During debate yesterday, bill supporters argued that the prospect of widespread litigation has diverted many companies from efforts to fix the Y2K problem.

"We are fighting the clock. We should not be fighting a hostile legal environment," Rep. Robert W. Goodlatte (R-Va.) said. "The reality today is that unbridled Y2K litigation is jeopardizing coordination and teamwork" in the private sector, Rep. David Dreier (R-Calif.) said.

Opponents said the litigation fears were overblown and criticized the legislation as a sweeping measure that would rewrite state law in contract, commercial and injury cases and force state courts to follow new federal standards that would put consumers at a disadvantage.

"Overkill," Rep. Joe Moakley (D-Mass.) said. Rep. John Conyers Jr. (D- Mich.) called the bill "unprecedented, unjustified and going nowhere."

The House bill seems certain to undergo change if it gets to a conference with Senate negotiators. Sen. John McCain (R-Ariz.), a GOP presidential candidate, has worked to shape a bill acceptable to Democrats, but that effort has stalled and closed-door negotiations are underway to get the bill on the Senate floor next week.

Even as the White House took a hard line against the House bill, the administration signaled Tuesday that it might be open to compromise. "The administration is eager to work on a bipartisan basis," a White House policy statement said.

The Y2K problem stems from the use in many software programs of two- digit dates, leading computers and embedded chips to read "00" not as 2000 but as 1900. That can lead to unpredictable results, ranging from malfunctions to computer shutdowns.

Industry experts believe a substantial number of small and medium- sized businesses have either started late or underestimated the challenges they face in fixing computer software, raising the possibility that some will not be able to fulfill their contracts and provide required services or supplies.

The House bill would encourage parties to resolve their disputes outside the courtroom and would set up a new legal framework for resolving Y2K disputes in court. The bill's key provisions would:

Require pretrial notices. Companies or persons harmed by a Y2K- related defect would have to give computer companies up to 90 days to fix the problem before they could file a lawsuit.

Cap punitive damages at $250,000 or three times compensatory damages, whichever is greater.

Limit the extent of liability to each defendant's share of the blame.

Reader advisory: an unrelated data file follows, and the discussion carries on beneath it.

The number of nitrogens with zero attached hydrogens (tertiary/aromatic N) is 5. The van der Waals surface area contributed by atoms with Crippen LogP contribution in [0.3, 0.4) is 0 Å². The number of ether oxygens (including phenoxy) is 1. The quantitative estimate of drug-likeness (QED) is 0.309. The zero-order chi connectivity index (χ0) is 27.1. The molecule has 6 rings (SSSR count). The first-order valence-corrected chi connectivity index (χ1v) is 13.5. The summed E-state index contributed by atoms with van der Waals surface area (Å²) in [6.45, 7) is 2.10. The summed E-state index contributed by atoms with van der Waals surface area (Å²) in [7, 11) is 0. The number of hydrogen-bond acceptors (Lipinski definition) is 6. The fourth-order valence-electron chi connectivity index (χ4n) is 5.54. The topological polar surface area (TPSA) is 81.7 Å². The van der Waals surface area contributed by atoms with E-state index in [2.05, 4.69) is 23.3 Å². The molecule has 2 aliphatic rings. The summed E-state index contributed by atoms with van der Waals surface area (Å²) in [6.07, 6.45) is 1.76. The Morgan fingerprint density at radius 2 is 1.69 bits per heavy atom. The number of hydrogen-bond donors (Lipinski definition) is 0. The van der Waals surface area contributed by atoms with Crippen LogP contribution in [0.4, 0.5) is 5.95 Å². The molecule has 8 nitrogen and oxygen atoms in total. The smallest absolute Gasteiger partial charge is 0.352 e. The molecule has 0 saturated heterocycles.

Allow most class action suits to be tried in federal court, not state courts.

Limit the liability of corporate officers and directors.

-- R. Wright (blaklodg@aol.com), May 13, 1999.

Simple - the White House was bought off a long time by the trial lawyers associates (ATLA), and has previously vetoed several bills that would reduce lawyer's fees.

The trial lawyers are worried about nothing more than their fees (which would be limited to 1000.00/hour in several versions of this bill) - and the White House is lying about the issue - again.

They have (again) subjugated the country's welfare to the welfare of those who have paid for Clinton's re-election.

-- Robert A. Cook, PE (Kennesaw, GA) (cook.r@csaatl.com), May 14, 1999.


Are you reffering to the chinese? (couldn't help it)

-- R. Wright (blaklodg@aol.com), May 14, 1999.

I'm waiting until they have a real conflict of interest - so far the national media has been able to keep peace between the Chinese, trial lawyers/tobacco lawyers, national media, national labor, international communist parties, NOW gang/blacks/environmentalists/peacenicks, the anti-gun lobby, Riyadi family, and the professional-killers (abortionists).

I think though actually - all these are actually simply reveling in their mutual hatred of Christians and conservatives. So much so, that as each gets screwed by Clinton, they can focus their hypocrisy back on what's "right" with America - and with the national media selctively focusing attetnion only on what the White House wants - re-election, (actually, election of anybody-but-a-conservative - hence the re-modelling of McCain as a leader.)

The national media is ready to throw away Algore, if it means keeping the White House, FBI, ATF, and Supreme Court control via appointments.

-- Robert A. Cook, PE (Kennesaw, GA) (cook.r@csaatl.com), May 14, 1999.

Mr Cook,

"I think though actually - all these are actually simply reveling in their mutual hatred of Christians and conservatives."

I think you have hit the nail right on the head. It's a war right here in America (include the world) and not many people can even see it.

-- R. Wright (blaklodg@aol.com), May 14, 1999.